A storm was gathering, as we see, over Monsieur de Rochefide, who enjoyed at that moment the greatest amount of happiness that a Parisian can desire in being to Madame Schontz as much a husband as he had been to Beatrix. It seemed therefore, as the duke had very sensibly said to his wife, almost an impossibility to upset so agreeable and satisfactory an existence. This opinion will oblige us to give certain details on the life led by Monsieur de Rochefide after his wife had placed him in the position of a deserted husband. The reader will then be enabled to understand the enormous difference which our laws and our morals put between the two sexes in the same situation. That which turns to misery for the woman turns to happiness for the man. This contrast may inspire more than one young woman with the determination to remain in her own home, and to struggle there, like Sabine du Guenic, by practising (as she may select) the most aggressive or the most inoffensive virtues.
Some days after Beatrix had abandoned him, Arthur de Rochefide, now an only child in consequence of the death of his sister, the first wife of the Marquis d’Ajuda–Pinto, who left no children, found himself sole master of the hotel de Rochefide, rue d’Anjou Saint–Honore, and of two hundred thousand francs a year left to him by his father. This rich inheritance, added to the fortune which Arthur possessed when he married, brought his income, including that from the fortune of his wife, to a thousand francs a day. To a gentleman endowed with a nature such as Mademoiselle des Touches had described it in a few words to Calyste, such wealth was happiness enough. While his wife continued in her home and fulfilled the duties of maternity, Rochefide enjoyed this immense fortune; but he did not spend it any more than he expended the faculties of his mind. His good, stout vanity, gratified by the figure he presented as a handsome man (to which he owed a few successes that authorized him to despise women), allowed itself free scope in the matter of brains. Gifted with the sort of mind which we must call a reflector, he appropriated the sallies of others, the wit of the stage and the petits journaux, by his method of repeating them, and applied them as formulas of criticism. His military joviality (he had served in the Royal Guard) seasoned conversation with so much point that women without any intellects proclaimed him witty, and the rest did not dare to contradict them.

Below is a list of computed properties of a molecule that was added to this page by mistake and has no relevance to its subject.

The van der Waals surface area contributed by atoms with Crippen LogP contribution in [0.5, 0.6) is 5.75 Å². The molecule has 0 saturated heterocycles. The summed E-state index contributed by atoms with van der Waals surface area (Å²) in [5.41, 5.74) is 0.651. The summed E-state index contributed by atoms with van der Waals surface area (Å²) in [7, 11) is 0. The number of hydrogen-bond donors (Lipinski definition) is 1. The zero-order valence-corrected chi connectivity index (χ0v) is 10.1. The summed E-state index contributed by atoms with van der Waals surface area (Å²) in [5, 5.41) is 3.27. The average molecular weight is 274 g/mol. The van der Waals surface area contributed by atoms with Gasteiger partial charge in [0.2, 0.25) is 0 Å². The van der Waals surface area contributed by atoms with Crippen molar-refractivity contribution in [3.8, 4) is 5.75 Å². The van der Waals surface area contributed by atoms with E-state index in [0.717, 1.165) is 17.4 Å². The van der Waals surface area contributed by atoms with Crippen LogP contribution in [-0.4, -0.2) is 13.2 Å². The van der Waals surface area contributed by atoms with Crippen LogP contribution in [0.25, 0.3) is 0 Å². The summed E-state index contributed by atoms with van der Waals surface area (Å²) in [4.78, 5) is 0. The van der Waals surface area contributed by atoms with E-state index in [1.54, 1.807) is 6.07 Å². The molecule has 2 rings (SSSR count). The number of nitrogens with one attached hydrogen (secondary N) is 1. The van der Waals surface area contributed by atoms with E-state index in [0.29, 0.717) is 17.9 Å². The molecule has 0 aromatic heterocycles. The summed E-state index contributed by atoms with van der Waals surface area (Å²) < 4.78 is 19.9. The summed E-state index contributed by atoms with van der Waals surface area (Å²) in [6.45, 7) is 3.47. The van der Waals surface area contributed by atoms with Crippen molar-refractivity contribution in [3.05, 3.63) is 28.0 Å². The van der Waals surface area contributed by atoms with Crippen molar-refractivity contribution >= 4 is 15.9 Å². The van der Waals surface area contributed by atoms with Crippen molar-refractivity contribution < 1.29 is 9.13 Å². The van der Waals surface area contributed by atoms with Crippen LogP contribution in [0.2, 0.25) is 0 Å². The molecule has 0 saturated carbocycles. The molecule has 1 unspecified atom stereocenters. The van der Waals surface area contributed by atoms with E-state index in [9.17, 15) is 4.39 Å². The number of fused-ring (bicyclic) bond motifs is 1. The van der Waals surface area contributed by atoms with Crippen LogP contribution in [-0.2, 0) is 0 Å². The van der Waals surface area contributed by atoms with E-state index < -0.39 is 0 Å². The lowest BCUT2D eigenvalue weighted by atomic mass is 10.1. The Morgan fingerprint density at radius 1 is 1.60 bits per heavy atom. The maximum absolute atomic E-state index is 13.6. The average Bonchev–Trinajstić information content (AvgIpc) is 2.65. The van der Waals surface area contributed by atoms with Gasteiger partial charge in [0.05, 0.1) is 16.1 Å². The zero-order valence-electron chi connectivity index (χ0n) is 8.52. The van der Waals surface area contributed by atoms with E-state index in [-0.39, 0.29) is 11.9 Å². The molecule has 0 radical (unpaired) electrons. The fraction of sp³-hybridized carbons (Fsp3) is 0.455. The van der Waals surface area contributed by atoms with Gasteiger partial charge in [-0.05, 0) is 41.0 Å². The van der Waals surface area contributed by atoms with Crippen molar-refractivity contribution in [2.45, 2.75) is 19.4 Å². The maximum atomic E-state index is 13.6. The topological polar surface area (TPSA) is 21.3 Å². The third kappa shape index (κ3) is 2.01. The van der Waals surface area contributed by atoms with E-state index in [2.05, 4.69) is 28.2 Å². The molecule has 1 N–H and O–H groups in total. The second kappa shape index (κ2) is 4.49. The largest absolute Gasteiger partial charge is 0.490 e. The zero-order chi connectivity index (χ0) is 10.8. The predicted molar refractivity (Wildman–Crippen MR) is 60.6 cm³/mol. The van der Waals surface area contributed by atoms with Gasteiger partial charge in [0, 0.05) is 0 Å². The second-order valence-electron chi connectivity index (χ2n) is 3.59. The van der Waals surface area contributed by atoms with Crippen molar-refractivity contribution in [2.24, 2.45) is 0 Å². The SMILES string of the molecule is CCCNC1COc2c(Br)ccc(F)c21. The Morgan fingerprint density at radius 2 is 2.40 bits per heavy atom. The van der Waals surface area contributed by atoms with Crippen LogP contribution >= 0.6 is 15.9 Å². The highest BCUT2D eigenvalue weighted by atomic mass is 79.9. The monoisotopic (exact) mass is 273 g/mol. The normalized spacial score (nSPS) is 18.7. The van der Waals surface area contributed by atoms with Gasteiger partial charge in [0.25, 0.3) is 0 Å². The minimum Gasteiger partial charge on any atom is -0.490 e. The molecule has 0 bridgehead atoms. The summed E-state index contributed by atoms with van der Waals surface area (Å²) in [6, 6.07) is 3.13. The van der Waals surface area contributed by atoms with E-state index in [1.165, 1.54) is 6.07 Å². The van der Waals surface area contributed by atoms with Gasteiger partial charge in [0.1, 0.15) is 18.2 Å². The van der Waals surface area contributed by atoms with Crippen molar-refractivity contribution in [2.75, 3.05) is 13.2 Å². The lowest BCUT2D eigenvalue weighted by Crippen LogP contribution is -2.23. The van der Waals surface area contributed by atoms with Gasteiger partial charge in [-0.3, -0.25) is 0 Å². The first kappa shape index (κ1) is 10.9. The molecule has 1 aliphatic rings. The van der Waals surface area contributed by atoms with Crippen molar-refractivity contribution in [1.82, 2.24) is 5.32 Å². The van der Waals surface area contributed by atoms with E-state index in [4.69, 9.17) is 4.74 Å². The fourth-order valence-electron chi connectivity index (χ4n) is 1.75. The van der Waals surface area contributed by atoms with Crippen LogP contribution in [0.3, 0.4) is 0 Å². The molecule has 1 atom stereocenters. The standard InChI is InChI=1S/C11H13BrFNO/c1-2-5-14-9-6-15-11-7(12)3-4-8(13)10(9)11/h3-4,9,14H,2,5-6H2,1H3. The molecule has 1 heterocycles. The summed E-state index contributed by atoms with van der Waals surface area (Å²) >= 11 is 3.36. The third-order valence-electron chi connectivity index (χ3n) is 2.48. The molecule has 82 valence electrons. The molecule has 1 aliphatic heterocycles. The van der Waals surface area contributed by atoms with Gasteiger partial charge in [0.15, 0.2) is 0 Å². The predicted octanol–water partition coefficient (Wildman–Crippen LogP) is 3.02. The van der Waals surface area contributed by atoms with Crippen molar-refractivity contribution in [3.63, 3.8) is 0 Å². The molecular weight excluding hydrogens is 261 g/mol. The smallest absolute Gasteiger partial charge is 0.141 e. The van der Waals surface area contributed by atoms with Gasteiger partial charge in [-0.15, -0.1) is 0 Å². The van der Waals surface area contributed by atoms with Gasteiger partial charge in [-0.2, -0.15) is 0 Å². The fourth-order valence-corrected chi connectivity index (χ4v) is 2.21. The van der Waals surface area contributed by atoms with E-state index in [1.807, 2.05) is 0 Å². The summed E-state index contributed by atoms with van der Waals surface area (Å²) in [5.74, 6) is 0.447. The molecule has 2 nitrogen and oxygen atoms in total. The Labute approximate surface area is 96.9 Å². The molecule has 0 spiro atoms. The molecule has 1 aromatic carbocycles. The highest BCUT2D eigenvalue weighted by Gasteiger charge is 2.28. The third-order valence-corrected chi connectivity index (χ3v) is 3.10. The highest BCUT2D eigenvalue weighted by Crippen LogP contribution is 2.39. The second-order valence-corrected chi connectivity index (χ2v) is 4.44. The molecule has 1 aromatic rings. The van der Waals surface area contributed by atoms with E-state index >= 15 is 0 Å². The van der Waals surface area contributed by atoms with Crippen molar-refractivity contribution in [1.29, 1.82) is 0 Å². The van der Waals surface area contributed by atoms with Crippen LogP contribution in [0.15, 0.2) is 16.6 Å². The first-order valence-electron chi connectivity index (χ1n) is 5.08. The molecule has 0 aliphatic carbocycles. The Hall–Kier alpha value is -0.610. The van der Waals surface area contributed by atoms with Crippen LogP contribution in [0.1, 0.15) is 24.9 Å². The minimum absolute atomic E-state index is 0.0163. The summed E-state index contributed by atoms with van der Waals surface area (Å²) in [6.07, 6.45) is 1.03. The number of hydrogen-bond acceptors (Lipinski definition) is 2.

This system Arthur pursued in all things; he owed to nature the convenient genius of imitation without mimicry; he imitated seriously. Thus without any taste of his own, he knew how to be the first to adopt and the first to abandon a new fashion. Accused of nothing worse than spending too much time at his toilet and wearing a corset, he presented the type of those persons who displease no one by adopting incessantly the ideas and the follies of everbody, and who, astride of circumstance, never grow old.